The long-term objective of the proposed project is to elucidate the role of mechanotransduction in bone adaptation. Depending on their substrate geometries, osteoblasts grow and develop differently in the in vitro culturing system. Compared to the cells cultured on 2D surface, osteoblasts grown in a 3D matrix exhibit slower cellular proliferation and enhanced calcium deposition. The observed difference raises a question on the role of substrate geometries in the osteoblastic responses to mechanical stimuli. Our current in vitro knowledge on mechanotransduction is mostly based on the osteoblasts grown on a flat substrate. We recently developed a novel mechanical loader with a piezoelectric actuator suitable for applying strain and fluid flow to osteoblasts grown in the 3D porous collagen matrix. The mechanical loader is capable of generating strain in any waveform and strain-induced fluid flow in tubular collagen pores in the matrix. Using this mechanical loader, the proposed project aims to investigate the responses of osteoblasts in the 3D collagen matrix, and the role of intercellular contacts in mechanotransduction, especially the role of gap junctions and actin filaments.
Three specific aims of the proposed project are to (i) identify the specific waveforms most effective in inducing mechanotransduction (ii) compare the responses to strain, strain-induced fluid flow, and global chemotransport of osteoblasts grown in the 2D and 3D culturing systems, and (iii) examine the role of gap junctions and actin filaments in mechanotransduction in the 3D matrix. In assaying the responses to mechanical stimuli, mRNA levels, protein levels, and proteolytic activities of the genes sensitive to strain/ stress will be determined using the strain waveform measured in dogs during walking. The mRNA level will be determined by cDNA array as well as RT-PCR, and the protein level will be determined by Western analysis. Activity of matrix metalloproteinases, a family of proteolytic enzymes responsive to mechanical stimuli, will be assayed using fluorescent fibril degradation and zymography. Pharmacological inhibitors and dominant negative mutants will be used to disrupt intercellular communications. Completion of these studies should provide significant insight into the mechanical responses of osteoblasts in a 3D environment, and contribute to developing. q load-induced in vitro connective tissue engineering.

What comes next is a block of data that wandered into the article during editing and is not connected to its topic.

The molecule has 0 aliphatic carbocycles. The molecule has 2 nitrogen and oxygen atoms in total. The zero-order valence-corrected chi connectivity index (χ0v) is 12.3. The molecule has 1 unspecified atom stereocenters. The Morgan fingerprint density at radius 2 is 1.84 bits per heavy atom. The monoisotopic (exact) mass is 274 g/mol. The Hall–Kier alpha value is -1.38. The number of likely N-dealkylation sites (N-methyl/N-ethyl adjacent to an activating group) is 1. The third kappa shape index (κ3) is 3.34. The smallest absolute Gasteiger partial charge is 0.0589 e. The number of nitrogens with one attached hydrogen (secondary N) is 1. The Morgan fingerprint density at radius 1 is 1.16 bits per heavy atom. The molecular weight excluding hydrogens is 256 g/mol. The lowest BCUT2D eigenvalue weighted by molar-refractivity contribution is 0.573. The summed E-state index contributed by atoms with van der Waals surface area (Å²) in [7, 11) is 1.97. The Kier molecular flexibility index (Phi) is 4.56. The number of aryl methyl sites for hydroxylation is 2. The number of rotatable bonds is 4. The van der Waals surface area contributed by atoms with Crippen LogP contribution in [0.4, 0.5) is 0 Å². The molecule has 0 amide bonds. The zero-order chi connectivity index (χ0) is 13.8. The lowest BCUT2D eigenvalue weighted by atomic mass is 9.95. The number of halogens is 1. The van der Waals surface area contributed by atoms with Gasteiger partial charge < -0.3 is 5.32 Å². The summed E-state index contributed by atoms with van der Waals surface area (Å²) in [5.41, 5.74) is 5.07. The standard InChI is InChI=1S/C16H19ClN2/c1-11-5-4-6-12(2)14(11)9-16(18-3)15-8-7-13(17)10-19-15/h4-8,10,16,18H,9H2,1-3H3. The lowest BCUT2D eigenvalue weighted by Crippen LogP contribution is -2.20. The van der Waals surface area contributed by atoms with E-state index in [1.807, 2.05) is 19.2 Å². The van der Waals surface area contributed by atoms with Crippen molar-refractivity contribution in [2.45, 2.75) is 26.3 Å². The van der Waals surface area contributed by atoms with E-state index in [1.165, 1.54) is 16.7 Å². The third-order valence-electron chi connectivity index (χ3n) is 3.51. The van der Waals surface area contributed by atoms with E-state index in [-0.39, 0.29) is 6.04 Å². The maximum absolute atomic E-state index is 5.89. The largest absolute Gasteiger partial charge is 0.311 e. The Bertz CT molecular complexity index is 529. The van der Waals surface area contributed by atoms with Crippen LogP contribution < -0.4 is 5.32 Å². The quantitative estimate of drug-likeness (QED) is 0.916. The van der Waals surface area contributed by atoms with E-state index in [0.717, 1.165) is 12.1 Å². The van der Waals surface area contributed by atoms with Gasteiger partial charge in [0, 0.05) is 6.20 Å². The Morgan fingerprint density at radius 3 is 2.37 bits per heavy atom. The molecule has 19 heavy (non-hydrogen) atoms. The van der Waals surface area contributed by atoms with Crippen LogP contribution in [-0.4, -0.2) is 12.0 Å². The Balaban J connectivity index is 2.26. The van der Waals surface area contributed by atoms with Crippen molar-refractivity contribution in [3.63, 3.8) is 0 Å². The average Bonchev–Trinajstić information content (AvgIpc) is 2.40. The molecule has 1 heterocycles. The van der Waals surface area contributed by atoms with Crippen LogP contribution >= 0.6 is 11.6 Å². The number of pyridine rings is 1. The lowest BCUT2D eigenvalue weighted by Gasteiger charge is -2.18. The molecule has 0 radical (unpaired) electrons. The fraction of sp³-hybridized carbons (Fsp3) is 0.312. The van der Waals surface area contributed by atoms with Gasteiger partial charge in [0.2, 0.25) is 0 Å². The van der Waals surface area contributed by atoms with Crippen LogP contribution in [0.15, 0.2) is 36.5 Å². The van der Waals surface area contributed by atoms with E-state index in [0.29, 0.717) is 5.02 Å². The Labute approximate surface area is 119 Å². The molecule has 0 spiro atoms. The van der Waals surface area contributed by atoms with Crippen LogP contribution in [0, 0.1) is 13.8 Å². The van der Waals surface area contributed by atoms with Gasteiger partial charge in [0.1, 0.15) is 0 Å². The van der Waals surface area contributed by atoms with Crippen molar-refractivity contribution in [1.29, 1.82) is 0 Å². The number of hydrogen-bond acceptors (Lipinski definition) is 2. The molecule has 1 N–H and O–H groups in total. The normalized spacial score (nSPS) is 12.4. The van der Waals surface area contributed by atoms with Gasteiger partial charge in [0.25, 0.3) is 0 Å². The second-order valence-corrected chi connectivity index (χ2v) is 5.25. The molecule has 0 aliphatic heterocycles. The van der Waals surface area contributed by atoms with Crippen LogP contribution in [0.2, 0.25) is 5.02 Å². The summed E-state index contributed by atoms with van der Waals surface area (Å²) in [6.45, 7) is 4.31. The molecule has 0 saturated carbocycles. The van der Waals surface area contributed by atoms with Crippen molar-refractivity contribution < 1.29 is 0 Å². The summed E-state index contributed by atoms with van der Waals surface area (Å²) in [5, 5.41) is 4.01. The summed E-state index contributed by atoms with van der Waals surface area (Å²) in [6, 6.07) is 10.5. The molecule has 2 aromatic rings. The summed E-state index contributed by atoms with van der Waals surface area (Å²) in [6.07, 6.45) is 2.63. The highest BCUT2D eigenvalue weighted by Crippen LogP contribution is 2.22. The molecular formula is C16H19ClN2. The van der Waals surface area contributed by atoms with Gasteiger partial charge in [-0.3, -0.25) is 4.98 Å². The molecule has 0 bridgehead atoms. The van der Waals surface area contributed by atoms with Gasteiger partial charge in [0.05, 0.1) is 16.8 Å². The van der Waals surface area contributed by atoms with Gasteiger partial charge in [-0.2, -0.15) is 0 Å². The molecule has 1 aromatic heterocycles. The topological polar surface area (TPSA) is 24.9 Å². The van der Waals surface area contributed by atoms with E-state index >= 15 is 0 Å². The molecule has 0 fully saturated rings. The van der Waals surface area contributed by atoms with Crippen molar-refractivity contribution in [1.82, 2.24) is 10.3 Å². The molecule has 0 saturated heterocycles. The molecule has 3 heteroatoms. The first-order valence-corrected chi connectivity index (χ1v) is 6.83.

National Institute of Health (NIH)
National Institute of Arthritis and Musculoskeletal and Skin Diseases (NIAMS)
Research Project (R01)
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Special Emphasis Panel (ZRG1-SSS-M (01))
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Sharrock, William J
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Indiana University-Purdue University at Indianapolis
Biomedical Engineering
Schools of Engineering
United States
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Hamamura, Kazunori; Jiang, Chang; Yokota, Hiroki (2010) ECM-dependent mRNA expression profiles and phosphorylation patterns of p130Cas, FAK, ERK and p38 MAPK of osteoblast-like cells. Cell Biol Int 34:1005-12
Hamamura, Kazunori; Goldring, Mary B; Yokota, Hiroki (2009) Involvement of p38 MAPK in regulation of MMP13 mRNA in chondrocytes in response to surviving stress to endoplasmic reticulum. Arch Oral Biol 54:279-86
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Liu, Yunlong; Yokota, Hiroki (2006) Artificial ants deposit pheromone to search for regulatory DNA elements. BMC Genomics 7:221